OK Steve . . . before Chris Chrisite, who really cared? Was it the State Senate or the State Assembly that stood up for the pockets of the taxpayers? Two administrations of pork spending and raising taxes to the levels it is at today. Actually 3, if you throw in Florio. Whether you like Christie or not, agree with his policies or not, he is doing what he promised when he when he ran for election, he said “I will not raise Taxes.” He didn’t wait a few months like his predecessor and announce, “Oops” I made a mistake.
Neither McGreevy nor Corzine attempted to reign in taxes. A Democrat controlled legislature for over 8 years, had 115 separate tax increases, and now they are indignant over Christie who has been in office for a short time. What did the Democrats do about all the private sector jobs lost during that time?
State spending and tax revenues climbed more than twice the rate of inflation from 1980 to 1990. State-government employment had outpaced population growth. The U.S. population grew in the 1980's by 10 percent, as state employment grew by almost 30 percent.
A study by the American Legislative Exchange Council showed that state-government pay grew at a faster pace than private-sector pay. For every dollar increase in compensation received by private-sector workers, state-government workers received $6.30.
Both 1990 and 1991 were record tax increase years for New Jersey, while expenditures surged, and no reduction in spending. In 1991 state spending rose by 10 percent and in 1992 it grew by 12 percent. In 1992 alone spending rose 26.0 percent in New Jersey.
Bottom line is that Florio, McGreevy, and Corzine were governors who tried to fight budget deficits with major tax increases. All it did was hurt the state’s economy and did little to put on cork on the flowing bottle of red ink.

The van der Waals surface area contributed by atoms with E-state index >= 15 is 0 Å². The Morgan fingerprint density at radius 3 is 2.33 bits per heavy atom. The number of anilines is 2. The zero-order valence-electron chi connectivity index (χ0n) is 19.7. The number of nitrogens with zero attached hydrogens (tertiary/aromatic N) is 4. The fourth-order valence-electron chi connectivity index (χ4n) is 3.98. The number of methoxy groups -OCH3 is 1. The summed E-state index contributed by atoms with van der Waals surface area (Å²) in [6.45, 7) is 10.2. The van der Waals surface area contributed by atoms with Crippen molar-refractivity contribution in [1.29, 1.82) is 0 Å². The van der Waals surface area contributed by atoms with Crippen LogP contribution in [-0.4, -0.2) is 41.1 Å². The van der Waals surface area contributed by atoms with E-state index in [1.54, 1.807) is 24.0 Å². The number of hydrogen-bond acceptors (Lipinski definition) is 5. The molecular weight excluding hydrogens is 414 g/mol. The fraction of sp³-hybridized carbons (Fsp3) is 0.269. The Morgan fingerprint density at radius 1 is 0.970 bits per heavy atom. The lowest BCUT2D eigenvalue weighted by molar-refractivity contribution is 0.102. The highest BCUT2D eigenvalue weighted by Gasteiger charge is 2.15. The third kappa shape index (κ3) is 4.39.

After pledging no new taxes, (where have I heard that before… was it Corzine?) Florio shoved and ram-rodded through the legislature a "bilk the rich" $2.8-billion tax hike to bestow a massive infusion of funds to the inner-city schools. Immediately sinking the economy into a deeper into recession, while business bankruptcies increased by 150 percent, 300,000 jobs were lost, and the unemployment rate rocketed to 9.1 percent--the highest in the nation. Governor Florio declared that his tax hike was an unavoidable dose of bitter medicine to balance the budget. The truth of the matter is that Florio was among the three biggest spending governors in the nation. In 1991 the budget grew by 8.4 percent; that increase was followed by a 1992 budget expansion of 26.1 percent (the third largest in the nation). In his first two years the budget grew by more than $3,000 per family.
Corzine picked up the baton and continued the tradition, and now the Democrats want to point the finger and switch the woes of the state on a Governor who took office on January 19, 2010. After a year and 4 months, the state’s problems are now the fault of Chris Christie.
Florio lied along with Corzine when they said they wouldn’t raise taxes, and now the Democrat legislature is doing whatever they can to force Christie to renege on his promise of not raising taxes.
I ask Sweeney . . . who cared in the ten years the Democrats were in control?